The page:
Istanbul Governor limits public transport ahead of Gezi anniversary protest

The Governor’s Office in Istanbul on May 31 announced public transit disruptions in the province’s central Taksim neighborhood from 3 p.m. onwards, in expectation of a commemorative protest organized for the 11th anniversary of the Gezi protests. 

Duvar English

The Istanbul Governor’s Office on May 31 closed down the Taksim and Şişhane stations of the province’s central M2 metro line, as well as the funicular line running between Taksim and Kabataş neighborhoods.

The metro operator of the Istanbul Municipality announced the limitations on its social media account, emphasizing that the decision belonged to the Governor’s Office.

The M2 line would not stop at the Taksim and Şişhane stations and the funicular line would not run from 3 p.m. until further notice.

The public transport disturbance followed an announcement from the Taksim Solidarity group, who called for a commemorative protest at Gezi Park in the Taksim neighborhood for the 11th anniversary of the beginning of the nationwide anti-government protests. 

Taksim Solidarity will hold a press release in Taksim on 7 p.m.. The group invited protesters to commemorate the Gezi protests, which were "the resistance of millions filling the squares, symbolizing resilience, determination, solidarity, and hope.”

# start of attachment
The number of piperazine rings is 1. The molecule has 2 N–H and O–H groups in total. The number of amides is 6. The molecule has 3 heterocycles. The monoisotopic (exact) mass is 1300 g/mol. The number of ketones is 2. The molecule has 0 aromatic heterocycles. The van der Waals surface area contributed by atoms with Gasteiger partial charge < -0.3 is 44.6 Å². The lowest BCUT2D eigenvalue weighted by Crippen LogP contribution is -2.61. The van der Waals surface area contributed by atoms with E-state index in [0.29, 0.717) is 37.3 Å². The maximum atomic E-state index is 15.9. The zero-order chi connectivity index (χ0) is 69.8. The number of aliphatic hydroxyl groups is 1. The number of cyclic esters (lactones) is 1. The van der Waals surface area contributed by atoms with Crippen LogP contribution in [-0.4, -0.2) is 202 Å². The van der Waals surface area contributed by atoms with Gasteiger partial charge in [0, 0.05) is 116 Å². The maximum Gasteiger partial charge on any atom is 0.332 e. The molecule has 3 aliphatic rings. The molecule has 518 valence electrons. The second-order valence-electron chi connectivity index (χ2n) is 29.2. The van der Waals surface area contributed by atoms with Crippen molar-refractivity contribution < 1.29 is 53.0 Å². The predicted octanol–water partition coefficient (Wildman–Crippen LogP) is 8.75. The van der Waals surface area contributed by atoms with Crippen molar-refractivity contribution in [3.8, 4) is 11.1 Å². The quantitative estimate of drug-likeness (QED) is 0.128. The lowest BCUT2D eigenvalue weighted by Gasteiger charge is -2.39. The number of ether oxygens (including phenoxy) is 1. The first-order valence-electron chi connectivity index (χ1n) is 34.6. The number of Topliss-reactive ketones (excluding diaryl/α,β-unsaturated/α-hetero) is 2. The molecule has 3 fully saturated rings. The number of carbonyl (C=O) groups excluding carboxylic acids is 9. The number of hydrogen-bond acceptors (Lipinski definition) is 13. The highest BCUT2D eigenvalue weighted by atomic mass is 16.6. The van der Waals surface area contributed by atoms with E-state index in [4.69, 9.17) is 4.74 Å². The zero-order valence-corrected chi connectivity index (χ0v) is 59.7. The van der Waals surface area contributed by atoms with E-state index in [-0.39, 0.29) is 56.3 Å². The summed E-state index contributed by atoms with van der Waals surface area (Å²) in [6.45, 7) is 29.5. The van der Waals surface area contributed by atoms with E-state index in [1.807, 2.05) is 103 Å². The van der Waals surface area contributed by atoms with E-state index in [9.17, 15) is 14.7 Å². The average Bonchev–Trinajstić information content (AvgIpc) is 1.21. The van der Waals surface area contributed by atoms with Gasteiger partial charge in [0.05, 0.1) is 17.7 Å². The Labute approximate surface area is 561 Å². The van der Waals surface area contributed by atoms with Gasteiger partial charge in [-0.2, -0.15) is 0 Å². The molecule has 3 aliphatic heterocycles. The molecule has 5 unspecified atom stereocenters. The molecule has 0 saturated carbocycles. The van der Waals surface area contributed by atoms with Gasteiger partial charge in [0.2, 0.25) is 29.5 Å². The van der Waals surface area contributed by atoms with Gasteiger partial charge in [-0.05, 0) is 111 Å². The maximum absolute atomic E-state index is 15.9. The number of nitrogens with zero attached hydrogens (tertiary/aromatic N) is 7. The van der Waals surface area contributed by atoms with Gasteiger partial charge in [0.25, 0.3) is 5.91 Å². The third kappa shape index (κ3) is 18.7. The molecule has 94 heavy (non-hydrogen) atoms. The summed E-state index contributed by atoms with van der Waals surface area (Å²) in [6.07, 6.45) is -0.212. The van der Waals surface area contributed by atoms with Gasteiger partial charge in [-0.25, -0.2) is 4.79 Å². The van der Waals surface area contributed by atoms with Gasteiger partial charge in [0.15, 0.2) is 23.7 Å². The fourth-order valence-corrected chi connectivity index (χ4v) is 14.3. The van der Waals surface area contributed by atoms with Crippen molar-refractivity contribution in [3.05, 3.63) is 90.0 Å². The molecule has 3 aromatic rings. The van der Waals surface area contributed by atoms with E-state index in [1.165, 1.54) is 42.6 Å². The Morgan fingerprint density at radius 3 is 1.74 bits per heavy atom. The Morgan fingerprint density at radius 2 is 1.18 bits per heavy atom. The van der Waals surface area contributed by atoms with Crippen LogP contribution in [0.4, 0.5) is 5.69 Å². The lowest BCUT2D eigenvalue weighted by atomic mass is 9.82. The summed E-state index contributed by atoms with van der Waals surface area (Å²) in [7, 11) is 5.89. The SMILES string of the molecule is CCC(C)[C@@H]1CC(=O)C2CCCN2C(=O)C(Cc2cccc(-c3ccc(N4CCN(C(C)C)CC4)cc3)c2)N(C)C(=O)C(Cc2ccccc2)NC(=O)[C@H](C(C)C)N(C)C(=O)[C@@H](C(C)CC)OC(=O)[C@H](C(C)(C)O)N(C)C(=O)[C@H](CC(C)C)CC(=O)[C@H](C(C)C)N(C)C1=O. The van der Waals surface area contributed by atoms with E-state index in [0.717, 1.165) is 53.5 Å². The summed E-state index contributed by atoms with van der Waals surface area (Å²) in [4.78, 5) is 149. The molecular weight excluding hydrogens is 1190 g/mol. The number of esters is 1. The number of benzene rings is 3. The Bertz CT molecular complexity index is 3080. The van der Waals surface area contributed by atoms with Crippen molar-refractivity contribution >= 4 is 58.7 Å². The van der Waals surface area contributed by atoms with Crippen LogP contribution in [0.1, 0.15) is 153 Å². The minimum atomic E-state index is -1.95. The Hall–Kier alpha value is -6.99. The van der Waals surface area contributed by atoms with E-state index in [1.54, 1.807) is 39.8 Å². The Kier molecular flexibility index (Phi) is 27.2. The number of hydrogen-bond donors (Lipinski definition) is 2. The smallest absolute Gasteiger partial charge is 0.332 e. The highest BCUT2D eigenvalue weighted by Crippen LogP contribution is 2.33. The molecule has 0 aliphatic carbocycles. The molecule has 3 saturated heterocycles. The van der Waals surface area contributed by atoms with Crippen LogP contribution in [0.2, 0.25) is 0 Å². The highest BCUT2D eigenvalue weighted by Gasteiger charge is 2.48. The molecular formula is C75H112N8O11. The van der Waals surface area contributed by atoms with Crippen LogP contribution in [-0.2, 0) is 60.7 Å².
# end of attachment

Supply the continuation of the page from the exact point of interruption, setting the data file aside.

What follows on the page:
Taksim Square was also barricaded off by the police, as it became common practice ahead of all major protests or political gatherings at the historically significant location. 

The governor's office had similarly closed off the square and halted public transportation before May 1 opposition parties and workers' unions wanted to mark at Taksim.

The governor cites public peace and security in issuing these measures against protests. However, barricades and public transportation closures disrupt life in the bustling megacity, as Taksim is a hub for tourists and citizens alike.

The Gezi protests began as a small environmental protest at Istanbul's Gezi Park in 2013. The protests spread all over Turkey starting on June 1, as millions took to the streets to raise their voices against police brutality and government policies. It turned into the largest wave of protests against the government in Turkey's history.